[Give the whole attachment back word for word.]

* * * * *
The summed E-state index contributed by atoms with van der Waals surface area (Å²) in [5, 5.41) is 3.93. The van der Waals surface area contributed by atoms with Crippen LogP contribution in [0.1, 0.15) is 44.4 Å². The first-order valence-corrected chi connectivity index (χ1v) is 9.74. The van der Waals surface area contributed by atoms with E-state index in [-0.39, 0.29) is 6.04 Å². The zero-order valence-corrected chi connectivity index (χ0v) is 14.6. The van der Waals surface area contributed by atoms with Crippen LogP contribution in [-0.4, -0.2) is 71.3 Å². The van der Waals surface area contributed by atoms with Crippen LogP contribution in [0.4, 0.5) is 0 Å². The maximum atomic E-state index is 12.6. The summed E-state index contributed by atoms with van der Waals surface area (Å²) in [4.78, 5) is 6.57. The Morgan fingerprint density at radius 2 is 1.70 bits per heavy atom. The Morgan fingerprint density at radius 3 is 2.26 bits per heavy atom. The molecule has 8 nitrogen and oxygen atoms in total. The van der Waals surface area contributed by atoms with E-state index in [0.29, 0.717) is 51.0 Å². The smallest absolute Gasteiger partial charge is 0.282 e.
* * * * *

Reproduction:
The summed E-state index contributed by atoms with van der Waals surface area (Å²) in [5, 5.41) is 3.93. The van der Waals surface area contributed by atoms with Crippen LogP contribution in [0.1, 0.15) is 44.4 Å². The first-order valence-corrected chi connectivity index (χ1v) is 9.74. The van der Waals surface area contributed by atoms with E-state index in [-0.39, 0.29) is 6.04 Å². The zero-order valence-corrected chi connectivity index (χ0v) is 14.6. The van der Waals surface area contributed by atoms with Crippen LogP contribution in [-0.4, -0.2) is 71.3 Å². The van der Waals surface area contributed by atoms with Crippen LogP contribution in [0.4, 0.5) is 0 Å². The maximum atomic E-state index is 12.6. The summed E-state index contributed by atoms with van der Waals surface area (Å²) in [4.78, 5) is 6.57. The Morgan fingerprint density at radius 2 is 1.70 bits per heavy atom. The Morgan fingerprint density at radius 3 is 2.26 bits per heavy atom. The molecule has 8 nitrogen and oxygen atoms in total. The van der Waals surface area contributed by atoms with E-state index in [0.29, 0.717) is 51.0 Å². The smallest absolute Gasteiger partial charge is 0.282 e.